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Whose Job is it Anyway?!?

Most organizations like talking about how they recognize the value that each employee brings to their operations. The truth is, very few of them actually do, especially when it comes to longtime staff members. Often an organization will assign and re-assign various tasks due to business requirements but neglect to actually update position descriptions to keep pace with the changes. After all, an update might trigger a raise or reclassification and most organizations want to avoid that at all costs. Most employees will choose not to push the issue since getting extra work is probably a better option than being downsized.

While the short term benefit to the organization is that it is getting more advanced work at no extra cost, this attitude can backfire in the long run. Added work with no extra compensation or recognition can result in stressed employees at best. Worst case scenario? A revolving door of high turnover. A situation in which longtime employees run for the exits can bring catastrophic consequences for the company.

Since the company stubbornly chose not to acknowledge or compensate a runaway employee for the extra assigned work she was required to do, chances are that merely hiring someone who satisfies the requirements of the official position description won’t result in a successful hire. After all, many of the tasks required by the position were never recorded or written down. How is Human Resources supposed to know that hiring someone who meets the official qualifications will not actually result in getting someone who can accomplish the extra tasks that had been unofficially attached to the job?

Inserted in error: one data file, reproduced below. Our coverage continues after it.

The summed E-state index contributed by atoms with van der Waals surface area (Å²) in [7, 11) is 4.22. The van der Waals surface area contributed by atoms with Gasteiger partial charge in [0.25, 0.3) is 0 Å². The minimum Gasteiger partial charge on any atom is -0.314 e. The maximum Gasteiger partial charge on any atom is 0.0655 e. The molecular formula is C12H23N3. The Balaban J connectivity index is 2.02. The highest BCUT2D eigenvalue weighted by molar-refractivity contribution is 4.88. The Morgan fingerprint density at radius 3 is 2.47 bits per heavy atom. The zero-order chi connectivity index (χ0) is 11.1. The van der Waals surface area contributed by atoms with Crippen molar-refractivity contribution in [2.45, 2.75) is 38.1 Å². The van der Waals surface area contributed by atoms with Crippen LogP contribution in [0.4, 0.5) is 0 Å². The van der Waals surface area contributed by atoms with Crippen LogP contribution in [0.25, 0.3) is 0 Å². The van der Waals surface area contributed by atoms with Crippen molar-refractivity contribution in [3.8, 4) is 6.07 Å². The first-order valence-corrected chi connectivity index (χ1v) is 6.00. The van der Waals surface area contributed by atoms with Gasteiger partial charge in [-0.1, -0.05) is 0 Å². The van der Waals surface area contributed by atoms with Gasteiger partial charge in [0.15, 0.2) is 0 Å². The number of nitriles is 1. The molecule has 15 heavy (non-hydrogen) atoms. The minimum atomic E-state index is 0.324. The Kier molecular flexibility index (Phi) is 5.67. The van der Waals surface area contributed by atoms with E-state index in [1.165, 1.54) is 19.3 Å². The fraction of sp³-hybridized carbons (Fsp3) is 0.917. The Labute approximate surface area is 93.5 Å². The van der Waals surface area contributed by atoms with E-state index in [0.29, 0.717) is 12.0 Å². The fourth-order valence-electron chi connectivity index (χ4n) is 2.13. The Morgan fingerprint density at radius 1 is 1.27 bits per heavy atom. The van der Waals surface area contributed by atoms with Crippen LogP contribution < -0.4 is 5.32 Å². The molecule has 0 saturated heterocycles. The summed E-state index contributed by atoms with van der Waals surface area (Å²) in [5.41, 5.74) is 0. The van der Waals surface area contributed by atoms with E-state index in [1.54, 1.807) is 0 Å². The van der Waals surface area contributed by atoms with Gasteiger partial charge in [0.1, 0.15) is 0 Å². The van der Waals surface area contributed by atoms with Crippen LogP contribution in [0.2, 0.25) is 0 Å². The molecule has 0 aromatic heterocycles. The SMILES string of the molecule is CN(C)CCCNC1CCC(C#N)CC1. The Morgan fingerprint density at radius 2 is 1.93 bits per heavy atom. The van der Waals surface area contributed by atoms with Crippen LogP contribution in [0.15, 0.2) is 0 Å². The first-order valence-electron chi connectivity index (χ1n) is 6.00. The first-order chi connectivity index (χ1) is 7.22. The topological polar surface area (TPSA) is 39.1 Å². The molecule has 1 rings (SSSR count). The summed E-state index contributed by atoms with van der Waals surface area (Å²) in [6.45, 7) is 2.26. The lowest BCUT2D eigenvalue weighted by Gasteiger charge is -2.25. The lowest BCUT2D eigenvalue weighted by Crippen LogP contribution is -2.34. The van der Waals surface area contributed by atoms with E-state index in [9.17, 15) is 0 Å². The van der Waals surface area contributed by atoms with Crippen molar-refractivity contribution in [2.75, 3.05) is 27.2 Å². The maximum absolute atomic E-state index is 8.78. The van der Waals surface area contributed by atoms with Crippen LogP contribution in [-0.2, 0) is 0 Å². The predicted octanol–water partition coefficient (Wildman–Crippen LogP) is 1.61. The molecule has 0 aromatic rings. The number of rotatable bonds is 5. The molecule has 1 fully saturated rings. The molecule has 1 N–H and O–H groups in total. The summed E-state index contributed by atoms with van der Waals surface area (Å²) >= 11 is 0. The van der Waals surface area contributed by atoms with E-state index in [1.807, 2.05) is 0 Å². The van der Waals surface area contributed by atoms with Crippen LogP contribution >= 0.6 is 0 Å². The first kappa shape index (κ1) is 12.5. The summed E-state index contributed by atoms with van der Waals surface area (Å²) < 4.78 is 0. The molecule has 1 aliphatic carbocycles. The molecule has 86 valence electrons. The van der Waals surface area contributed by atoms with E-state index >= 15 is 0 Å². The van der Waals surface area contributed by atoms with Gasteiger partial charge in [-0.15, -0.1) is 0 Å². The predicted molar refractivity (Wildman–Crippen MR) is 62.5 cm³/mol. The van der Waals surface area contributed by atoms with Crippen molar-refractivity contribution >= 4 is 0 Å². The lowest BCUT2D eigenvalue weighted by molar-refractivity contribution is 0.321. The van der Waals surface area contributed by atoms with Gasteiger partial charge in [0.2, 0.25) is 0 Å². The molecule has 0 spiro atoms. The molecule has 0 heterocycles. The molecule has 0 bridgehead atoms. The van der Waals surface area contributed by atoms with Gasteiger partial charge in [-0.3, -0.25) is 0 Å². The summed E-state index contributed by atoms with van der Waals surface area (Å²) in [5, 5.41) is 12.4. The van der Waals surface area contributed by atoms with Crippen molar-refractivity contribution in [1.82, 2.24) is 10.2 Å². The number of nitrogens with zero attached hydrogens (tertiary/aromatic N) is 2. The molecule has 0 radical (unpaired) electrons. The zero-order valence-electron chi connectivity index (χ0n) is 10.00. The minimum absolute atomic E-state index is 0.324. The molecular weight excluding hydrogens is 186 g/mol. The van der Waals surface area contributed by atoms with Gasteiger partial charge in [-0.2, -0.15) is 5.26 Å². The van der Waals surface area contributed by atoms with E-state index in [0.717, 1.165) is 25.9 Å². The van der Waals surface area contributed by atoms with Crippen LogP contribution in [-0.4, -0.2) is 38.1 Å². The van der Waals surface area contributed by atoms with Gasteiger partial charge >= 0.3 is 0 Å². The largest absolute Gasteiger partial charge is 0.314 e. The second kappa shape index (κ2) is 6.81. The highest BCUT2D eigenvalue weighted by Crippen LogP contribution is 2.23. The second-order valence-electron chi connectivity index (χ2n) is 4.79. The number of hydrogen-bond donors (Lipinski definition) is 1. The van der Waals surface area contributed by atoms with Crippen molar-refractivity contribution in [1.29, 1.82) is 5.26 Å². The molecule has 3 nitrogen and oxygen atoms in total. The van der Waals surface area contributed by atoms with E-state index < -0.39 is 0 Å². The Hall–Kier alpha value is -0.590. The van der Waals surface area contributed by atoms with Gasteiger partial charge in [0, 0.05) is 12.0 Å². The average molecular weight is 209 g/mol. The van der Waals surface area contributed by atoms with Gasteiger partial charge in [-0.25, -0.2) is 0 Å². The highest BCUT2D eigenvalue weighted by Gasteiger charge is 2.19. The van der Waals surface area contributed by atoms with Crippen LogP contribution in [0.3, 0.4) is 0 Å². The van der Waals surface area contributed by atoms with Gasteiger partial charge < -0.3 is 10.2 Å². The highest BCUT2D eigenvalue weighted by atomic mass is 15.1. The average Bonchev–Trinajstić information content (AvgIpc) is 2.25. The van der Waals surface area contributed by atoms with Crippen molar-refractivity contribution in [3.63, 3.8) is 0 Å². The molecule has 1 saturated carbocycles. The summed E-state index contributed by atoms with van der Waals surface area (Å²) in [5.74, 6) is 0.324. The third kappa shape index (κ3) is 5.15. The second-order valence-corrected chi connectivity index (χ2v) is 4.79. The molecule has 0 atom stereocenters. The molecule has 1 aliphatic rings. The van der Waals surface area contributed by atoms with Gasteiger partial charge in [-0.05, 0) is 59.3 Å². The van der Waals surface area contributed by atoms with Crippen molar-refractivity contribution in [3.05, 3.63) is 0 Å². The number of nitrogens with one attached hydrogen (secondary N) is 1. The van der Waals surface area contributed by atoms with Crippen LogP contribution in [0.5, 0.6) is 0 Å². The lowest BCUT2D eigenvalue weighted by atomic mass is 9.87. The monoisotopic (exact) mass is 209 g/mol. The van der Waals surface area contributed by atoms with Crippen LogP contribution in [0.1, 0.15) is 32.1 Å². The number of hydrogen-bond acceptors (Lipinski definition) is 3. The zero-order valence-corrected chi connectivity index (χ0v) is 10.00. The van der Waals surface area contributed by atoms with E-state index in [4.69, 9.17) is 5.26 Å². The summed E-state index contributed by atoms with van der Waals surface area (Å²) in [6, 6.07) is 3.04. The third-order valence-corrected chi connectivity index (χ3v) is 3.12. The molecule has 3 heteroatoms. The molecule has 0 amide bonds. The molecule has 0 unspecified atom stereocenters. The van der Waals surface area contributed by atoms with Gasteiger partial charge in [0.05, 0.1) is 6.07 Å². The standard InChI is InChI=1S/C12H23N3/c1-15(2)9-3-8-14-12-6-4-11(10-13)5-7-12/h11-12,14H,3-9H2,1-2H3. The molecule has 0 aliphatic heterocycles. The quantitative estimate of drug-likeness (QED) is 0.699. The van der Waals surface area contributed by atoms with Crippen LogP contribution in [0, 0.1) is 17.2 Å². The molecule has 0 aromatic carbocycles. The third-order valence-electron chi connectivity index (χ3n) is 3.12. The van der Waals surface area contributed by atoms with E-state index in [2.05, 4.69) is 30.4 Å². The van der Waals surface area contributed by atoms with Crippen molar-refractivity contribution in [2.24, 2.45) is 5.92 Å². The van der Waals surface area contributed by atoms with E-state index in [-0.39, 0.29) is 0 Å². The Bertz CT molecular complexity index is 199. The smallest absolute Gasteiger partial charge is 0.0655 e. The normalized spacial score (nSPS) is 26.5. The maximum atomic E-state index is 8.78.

This situation is made worse by the fact that most organizations will refuse to acknowledge the extra work a departing employee did even after he has left. So they stubbornly keep trying to recruit for the position using the official position description which just sets up the new hire for failure. Meanwhile, the other employees forced to pick up the slack will begin heading for the exits as well.

Despite the fact that time has consistently shown that the best policy is to compensate employees fairly and acknowledge their contributions to the organization, most workplaces will still try to push new tasks on their employees without corresponding increases in compensation for the short term benefits. It’s a great way to run an organization if your only concern is the bottom line in the short run, but it’s a shortsighted way to run a truly successful organization.